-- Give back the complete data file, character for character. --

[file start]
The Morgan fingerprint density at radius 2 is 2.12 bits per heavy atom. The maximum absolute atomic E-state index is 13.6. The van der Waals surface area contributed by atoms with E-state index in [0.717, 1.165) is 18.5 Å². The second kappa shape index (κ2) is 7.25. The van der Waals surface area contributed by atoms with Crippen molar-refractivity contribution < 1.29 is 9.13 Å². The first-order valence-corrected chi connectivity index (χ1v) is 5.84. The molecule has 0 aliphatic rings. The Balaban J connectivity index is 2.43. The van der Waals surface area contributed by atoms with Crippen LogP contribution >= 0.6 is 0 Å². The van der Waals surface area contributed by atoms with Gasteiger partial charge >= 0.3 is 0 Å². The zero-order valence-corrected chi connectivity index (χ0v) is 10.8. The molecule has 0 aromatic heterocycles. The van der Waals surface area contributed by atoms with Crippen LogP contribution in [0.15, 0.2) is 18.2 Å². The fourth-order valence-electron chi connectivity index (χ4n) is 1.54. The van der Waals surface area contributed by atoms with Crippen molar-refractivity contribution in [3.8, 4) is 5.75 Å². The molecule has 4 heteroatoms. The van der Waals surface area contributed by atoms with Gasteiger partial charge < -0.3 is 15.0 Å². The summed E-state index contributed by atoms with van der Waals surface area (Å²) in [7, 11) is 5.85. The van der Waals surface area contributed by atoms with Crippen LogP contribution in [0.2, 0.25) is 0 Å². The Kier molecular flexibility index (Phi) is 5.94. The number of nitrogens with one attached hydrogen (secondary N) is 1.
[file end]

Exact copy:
The Morgan fingerprint density at radius 2 is 2.12 bits per heavy atom. The maximum absolute atomic E-state index is 13.6. The van der Waals surface area contributed by atoms with E-state index in [0.717, 1.165) is 18.5 Å². The second kappa shape index (κ2) is 7.25. The van der Waals surface area contributed by atoms with Crippen molar-refractivity contribution < 1.29 is 9.13 Å². The first-order valence-corrected chi connectivity index (χ1v) is 5.84. The molecule has 0 aliphatic rings. The Balaban J connectivity index is 2.43. The van der Waals surface area contributed by atoms with Crippen LogP contribution >= 0.6 is 0 Å². The van der Waals surface area contributed by atoms with Gasteiger partial charge >= 0.3 is 0 Å². The zero-order valence-corrected chi connectivity index (χ0v) is 10.8. The molecule has 0 aromatic heterocycles. The van der Waals surface area contributed by atoms with Crippen LogP contribution in [0.15, 0.2) is 18.2 Å². The fourth-order valence-electron chi connectivity index (χ4n) is 1.54. The van der Waals surface area contributed by atoms with Crippen molar-refractivity contribution in [3.8, 4) is 5.75 Å². The molecule has 4 heteroatoms. The van der Waals surface area contributed by atoms with Gasteiger partial charge < -0.3 is 15.0 Å². The summed E-state index contributed by atoms with van der Waals surface area (Å²) in [7, 11) is 5.85. The van der Waals surface area contributed by atoms with Crippen LogP contribution in [0.2, 0.25) is 0 Å². The Kier molecular flexibility index (Phi) is 5.94. The number of nitrogens with one attached hydrogen (secondary N) is 1.